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Partnership - the meeting of two experts

Person-centred care entails seeing the human being behind the diagnosis; a thinking, feeling human being with experiences and knowledge, traditions and values.

Societies and human beings change and today we consider being able to decide over our own lives and bodies a human right. Person-centred care entails granting patients both rights and responsibilities concerning their own care.

Consequently health care has to see the patient as an active and responsible partner. This does not mean that the patient becomes a “customer”, to whom health care is required to deliver care entirely according to their specification. The partnership entails a mutual responsibility, and care must be adapted to suit both parties’ goals, expertise and resources.

The legal term “partnership” means that two parties agree to perform certain obligations. This agreement is consolidated in a contract. In person-centred care this contract can be translated into a personal health plan, a mutual document which ensures that care is performed as planned. The Health plan is not legally binding, but documents and describes the agreement.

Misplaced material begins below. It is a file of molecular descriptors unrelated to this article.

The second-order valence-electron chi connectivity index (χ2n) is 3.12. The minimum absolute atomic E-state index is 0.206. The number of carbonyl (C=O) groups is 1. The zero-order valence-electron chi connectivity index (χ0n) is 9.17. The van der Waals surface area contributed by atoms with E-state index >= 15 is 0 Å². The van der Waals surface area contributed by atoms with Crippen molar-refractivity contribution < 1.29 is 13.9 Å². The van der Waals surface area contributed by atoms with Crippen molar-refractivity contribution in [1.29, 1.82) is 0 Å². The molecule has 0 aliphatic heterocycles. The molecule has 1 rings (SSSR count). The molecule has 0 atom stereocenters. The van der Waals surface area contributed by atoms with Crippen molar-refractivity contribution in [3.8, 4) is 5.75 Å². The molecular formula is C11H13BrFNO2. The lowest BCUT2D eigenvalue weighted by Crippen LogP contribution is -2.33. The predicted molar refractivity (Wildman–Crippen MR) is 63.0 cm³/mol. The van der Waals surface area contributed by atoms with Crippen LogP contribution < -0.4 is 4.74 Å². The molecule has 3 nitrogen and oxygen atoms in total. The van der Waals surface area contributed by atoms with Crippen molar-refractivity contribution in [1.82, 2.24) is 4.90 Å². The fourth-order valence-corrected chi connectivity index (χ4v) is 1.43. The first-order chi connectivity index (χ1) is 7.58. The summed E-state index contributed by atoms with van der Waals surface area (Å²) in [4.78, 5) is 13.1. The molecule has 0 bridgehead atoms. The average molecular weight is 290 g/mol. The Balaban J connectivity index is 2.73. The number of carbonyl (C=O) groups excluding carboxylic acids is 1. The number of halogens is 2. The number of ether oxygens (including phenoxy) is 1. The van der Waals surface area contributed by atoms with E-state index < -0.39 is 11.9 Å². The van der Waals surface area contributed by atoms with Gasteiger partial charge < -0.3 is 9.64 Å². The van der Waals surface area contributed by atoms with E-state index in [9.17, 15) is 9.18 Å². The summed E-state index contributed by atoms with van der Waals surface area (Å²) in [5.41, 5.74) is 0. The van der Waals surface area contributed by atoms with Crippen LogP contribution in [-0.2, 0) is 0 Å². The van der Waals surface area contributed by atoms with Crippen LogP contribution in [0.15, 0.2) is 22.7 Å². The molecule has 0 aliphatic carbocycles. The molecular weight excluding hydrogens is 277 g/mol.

In the day-to-day care environment the meeting between the patient and the professionals is fundamental to the formation of the partnership. Meetings in health care are often very brief. Health and care professionals therefore have a great responsibility to be able to acknowledge the entire person, not just the disease and clinical state of being.

Person-centred care research shows that the extra time required to listen and agree on a health plan is repaid many-fold in the shape of shorter total care times and higher patient satisfaction.

Page Manager: Jeanette Tenggren Durkan|Last update: 1/8/2016

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